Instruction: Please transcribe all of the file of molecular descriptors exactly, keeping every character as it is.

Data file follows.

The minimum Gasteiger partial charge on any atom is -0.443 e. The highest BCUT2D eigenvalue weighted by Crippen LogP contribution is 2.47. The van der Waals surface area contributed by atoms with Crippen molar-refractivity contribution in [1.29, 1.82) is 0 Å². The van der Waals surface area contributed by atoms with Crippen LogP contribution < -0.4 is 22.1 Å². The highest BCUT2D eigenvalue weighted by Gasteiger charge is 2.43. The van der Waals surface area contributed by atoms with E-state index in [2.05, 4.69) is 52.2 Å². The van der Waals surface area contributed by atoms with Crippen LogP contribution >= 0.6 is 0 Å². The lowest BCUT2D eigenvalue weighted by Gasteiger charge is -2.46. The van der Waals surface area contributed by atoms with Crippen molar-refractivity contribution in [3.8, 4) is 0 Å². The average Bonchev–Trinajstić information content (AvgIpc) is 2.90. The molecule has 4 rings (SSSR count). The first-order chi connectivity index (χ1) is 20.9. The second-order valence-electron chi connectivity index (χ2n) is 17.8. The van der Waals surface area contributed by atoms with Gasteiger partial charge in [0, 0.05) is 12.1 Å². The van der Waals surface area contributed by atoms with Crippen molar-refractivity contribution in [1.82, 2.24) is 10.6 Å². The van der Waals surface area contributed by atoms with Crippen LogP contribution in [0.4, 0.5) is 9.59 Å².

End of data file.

The minimum Gasteiger partial charge on any atom is -0.443 e. The highest BCUT2D eigenvalue weighted by Crippen LogP contribution is 2.47. The van der Waals surface area contributed by atoms with Crippen molar-refractivity contribution in [1.29, 1.82) is 0 Å². The van der Waals surface area contributed by atoms with Crippen LogP contribution < -0.4 is 22.1 Å². The highest BCUT2D eigenvalue weighted by Gasteiger charge is 2.43. The van der Waals surface area contributed by atoms with E-state index in [2.05, 4.69) is 52.2 Å². The van der Waals surface area contributed by atoms with Crippen LogP contribution >= 0.6 is 0 Å². The lowest BCUT2D eigenvalue weighted by Gasteiger charge is -2.46. The van der Waals surface area contributed by atoms with Crippen molar-refractivity contribution in [3.8, 4) is 0 Å². The average Bonchev–Trinajstić information content (AvgIpc) is 2.90. The molecule has 4 rings (SSSR count). The first-order chi connectivity index (χ1) is 20.9. The second-order valence-electron chi connectivity index (χ2n) is 17.8. The van der Waals surface area contributed by atoms with Gasteiger partial charge in [0, 0.05) is 12.1 Å². The van der Waals surface area contributed by atoms with Crippen molar-refractivity contribution in [1.82, 2.24) is 10.6 Å². The van der Waals surface area contributed by atoms with Crippen LogP contribution in [0.4, 0.5) is 9.59 Å².